There are a few examples of courses or curriculums that should be noted. In 1995, the Harvard School of Public Health initiated an ongoing graduate course for students in public health that focused on health literacy studies, research, theories, and implications (NCSALL, 2001). In addition, the Harvard School of Public Health provides a web site (http://www.hsph.harvard.edu/healthliteracy) about health literacy for researchers and practitioners that includes a video slide show, curriculums, literature reviews, annotated bibliographies, and policy initiatives. Another curricular approach took place at the University of Colorado Medical School in Denver where a course on health literacy for medical students was developed and taught during 2000 as part of a grant. This was a temporary initiative however, and was not made a permanent part of the curriculum.
A more formal approach has been instituted at the University of Virginia School of Medicine (Dalton, 2003). This curriculum includes an introductory lecture for first-year medical students, departments, residents, and external institutions that request a presentation on health literacy. A faculty development handbook is given to all faculty teaching courses in
the first and second year, which provides background information and a list of available health literacy materials. Health literacy concepts are also integrated into other courses in the medical school curriculum; for example, patient case studies are presented in the second-year “Clinical Problems” course in which patients experience barriers related to communication misunderstandings and language issues. Also in the second year, the required community preceptorship includes a health literacy component. A fourth-year elective focusing on health literacy issues and including a service component is currently in development and will likely be offered in the spring of 2004. The University of Virginia (UVA) School of Medicine also provides a web interface to help other institutions develop health literacy curricula. It is made up of three main groups of information which can be individually tailored to the needs of an institution: (1) an outline on how UVA established its curriculum, with reference materials that include a faculty development handbook and examples of written cases used at various points of the curriculum; (2) an introductory health literacy lecture, examples of illustrations, and a bibliography and resources list; (3) standardized patient cases that illustrate work with patients with limited literacy, that also show how to work with interpreters for the deaf and for non-English-speaking patients; some of these case studies also integrate cultural competency issues.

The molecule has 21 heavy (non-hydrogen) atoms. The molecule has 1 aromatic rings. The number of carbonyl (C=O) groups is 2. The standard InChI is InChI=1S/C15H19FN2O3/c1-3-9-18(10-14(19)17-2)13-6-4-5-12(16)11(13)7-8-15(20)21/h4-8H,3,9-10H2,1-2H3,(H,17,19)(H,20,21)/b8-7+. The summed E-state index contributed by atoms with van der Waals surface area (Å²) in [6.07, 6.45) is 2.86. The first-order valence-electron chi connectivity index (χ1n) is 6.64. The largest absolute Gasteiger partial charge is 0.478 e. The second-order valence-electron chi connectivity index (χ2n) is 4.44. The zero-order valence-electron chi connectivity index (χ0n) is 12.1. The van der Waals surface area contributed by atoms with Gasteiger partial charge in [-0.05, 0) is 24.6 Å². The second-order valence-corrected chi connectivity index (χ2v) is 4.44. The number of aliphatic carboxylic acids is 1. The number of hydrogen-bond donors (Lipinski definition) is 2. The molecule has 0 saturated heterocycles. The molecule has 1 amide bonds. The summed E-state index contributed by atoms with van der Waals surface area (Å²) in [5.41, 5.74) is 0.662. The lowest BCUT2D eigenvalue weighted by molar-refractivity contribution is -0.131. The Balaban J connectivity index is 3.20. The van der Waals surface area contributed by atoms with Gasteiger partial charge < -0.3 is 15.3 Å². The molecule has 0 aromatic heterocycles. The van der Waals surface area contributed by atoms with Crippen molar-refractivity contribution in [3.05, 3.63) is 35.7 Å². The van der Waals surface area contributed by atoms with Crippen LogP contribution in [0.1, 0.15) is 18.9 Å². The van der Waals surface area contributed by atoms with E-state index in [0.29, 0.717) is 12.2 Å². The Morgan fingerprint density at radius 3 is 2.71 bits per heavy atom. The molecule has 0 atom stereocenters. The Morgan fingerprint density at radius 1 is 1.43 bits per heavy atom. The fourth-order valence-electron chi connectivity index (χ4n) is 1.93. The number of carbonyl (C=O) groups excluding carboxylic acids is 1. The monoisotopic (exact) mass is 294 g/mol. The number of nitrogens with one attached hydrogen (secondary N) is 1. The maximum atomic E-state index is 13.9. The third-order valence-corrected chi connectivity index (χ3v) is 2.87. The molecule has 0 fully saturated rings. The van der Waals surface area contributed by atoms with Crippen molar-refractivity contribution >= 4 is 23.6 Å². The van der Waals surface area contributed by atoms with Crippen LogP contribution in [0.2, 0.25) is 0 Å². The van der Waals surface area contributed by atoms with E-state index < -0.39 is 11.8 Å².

Continuing Education Approaches
Most health literacy training for health professionals is done under continuing education umbrellas. Continuing medical education (CME) consists of those educational activities that serve to increase knowledge, skills, and performance of health professionals. They often are intended to update health professionals on new techniques as well as to expose them to new ideas and concepts relevant to their daily practice (ACCME, 2002). The Accreditation Council for Continuing Medical Education (ACCME) reports that over 45,000 directly sponsored CME courses were offered in 2002 to both physician and nonphysician participants (ACCME, 2003).
The Coalition for Allied Health Leadership (CAHL) formed a health literacy team during their 2003 meeting to assess health literacy practices of allied health professionals at the national level. The CAHL team developed a survey to assess further the current level of awareness of the allied health community and to develop materials to help the allied health community better meet their needs. The survey was electronically sent to members of the Health Professions Network and the National Network of Health Career Programs in Two Year Colleges. Approximately one-third of the respondents were unaware of the issues surrounding health literacy, or un-